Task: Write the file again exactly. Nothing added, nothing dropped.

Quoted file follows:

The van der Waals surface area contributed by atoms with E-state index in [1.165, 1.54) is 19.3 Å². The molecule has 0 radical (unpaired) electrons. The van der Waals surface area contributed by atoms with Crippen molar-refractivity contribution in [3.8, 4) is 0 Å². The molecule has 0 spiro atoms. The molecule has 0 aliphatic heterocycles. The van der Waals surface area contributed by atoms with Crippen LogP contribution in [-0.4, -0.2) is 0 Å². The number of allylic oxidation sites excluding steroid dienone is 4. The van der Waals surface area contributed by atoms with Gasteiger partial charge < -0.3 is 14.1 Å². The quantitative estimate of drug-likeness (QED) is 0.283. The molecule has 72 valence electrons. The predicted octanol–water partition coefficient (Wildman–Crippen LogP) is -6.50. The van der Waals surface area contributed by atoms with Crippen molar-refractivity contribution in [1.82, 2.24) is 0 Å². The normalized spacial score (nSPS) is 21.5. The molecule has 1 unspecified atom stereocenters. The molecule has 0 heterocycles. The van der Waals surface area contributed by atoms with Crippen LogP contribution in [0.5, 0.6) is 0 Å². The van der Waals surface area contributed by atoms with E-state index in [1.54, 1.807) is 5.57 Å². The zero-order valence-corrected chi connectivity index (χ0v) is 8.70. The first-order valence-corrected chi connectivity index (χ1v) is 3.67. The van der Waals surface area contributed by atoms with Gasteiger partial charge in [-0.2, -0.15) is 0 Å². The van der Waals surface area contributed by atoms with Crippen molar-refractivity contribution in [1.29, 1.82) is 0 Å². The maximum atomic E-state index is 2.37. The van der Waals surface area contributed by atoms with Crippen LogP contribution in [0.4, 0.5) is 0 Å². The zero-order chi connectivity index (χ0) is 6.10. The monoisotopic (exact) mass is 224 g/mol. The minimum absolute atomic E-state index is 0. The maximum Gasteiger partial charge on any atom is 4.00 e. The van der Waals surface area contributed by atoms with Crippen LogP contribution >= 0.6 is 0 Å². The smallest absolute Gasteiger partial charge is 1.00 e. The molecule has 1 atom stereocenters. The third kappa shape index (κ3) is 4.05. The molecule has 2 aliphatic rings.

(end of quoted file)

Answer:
The van der Waals surface area contributed by atoms with E-state index in [1.165, 1.54) is 19.3 Å². The molecule has 0 radical (unpaired) electrons. The van der Waals surface area contributed by atoms with Crippen molar-refractivity contribution in [3.8, 4) is 0 Å². The molecule has 0 spiro atoms. The molecule has 0 aliphatic heterocycles. The van der Waals surface area contributed by atoms with Crippen LogP contribution in [-0.4, -0.2) is 0 Å². The number of allylic oxidation sites excluding steroid dienone is 4. The van der Waals surface area contributed by atoms with Gasteiger partial charge < -0.3 is 14.1 Å². The quantitative estimate of drug-likeness (QED) is 0.283. The molecule has 72 valence electrons. The predicted octanol–water partition coefficient (Wildman–Crippen LogP) is -6.50. The van der Waals surface area contributed by atoms with Crippen molar-refractivity contribution in [1.82, 2.24) is 0 Å². The normalized spacial score (nSPS) is 21.5. The molecule has 1 unspecified atom stereocenters. The molecule has 0 heterocycles. The van der Waals surface area contributed by atoms with Crippen LogP contribution in [0.5, 0.6) is 0 Å². The van der Waals surface area contributed by atoms with E-state index in [1.54, 1.807) is 5.57 Å². The zero-order valence-corrected chi connectivity index (χ0v) is 8.70. The first-order valence-corrected chi connectivity index (χ1v) is 3.67. The van der Waals surface area contributed by atoms with Gasteiger partial charge in [-0.2, -0.15) is 0 Å². The van der Waals surface area contributed by atoms with Crippen molar-refractivity contribution in [1.29, 1.82) is 0 Å². The maximum atomic E-state index is 2.37. The van der Waals surface area contributed by atoms with Crippen LogP contribution in [0.4, 0.5) is 0 Å². The zero-order chi connectivity index (χ0) is 6.10. The monoisotopic (exact) mass is 224 g/mol. The minimum absolute atomic E-state index is 0. The maximum Gasteiger partial charge on any atom is 4.00 e. The van der Waals surface area contributed by atoms with Crippen LogP contribution >= 0.6 is 0 Å². The smallest absolute Gasteiger partial charge is 1.00 e. The molecule has 1 atom stereocenters. The third kappa shape index (κ3) is 4.05. The molecule has 2 aliphatic rings.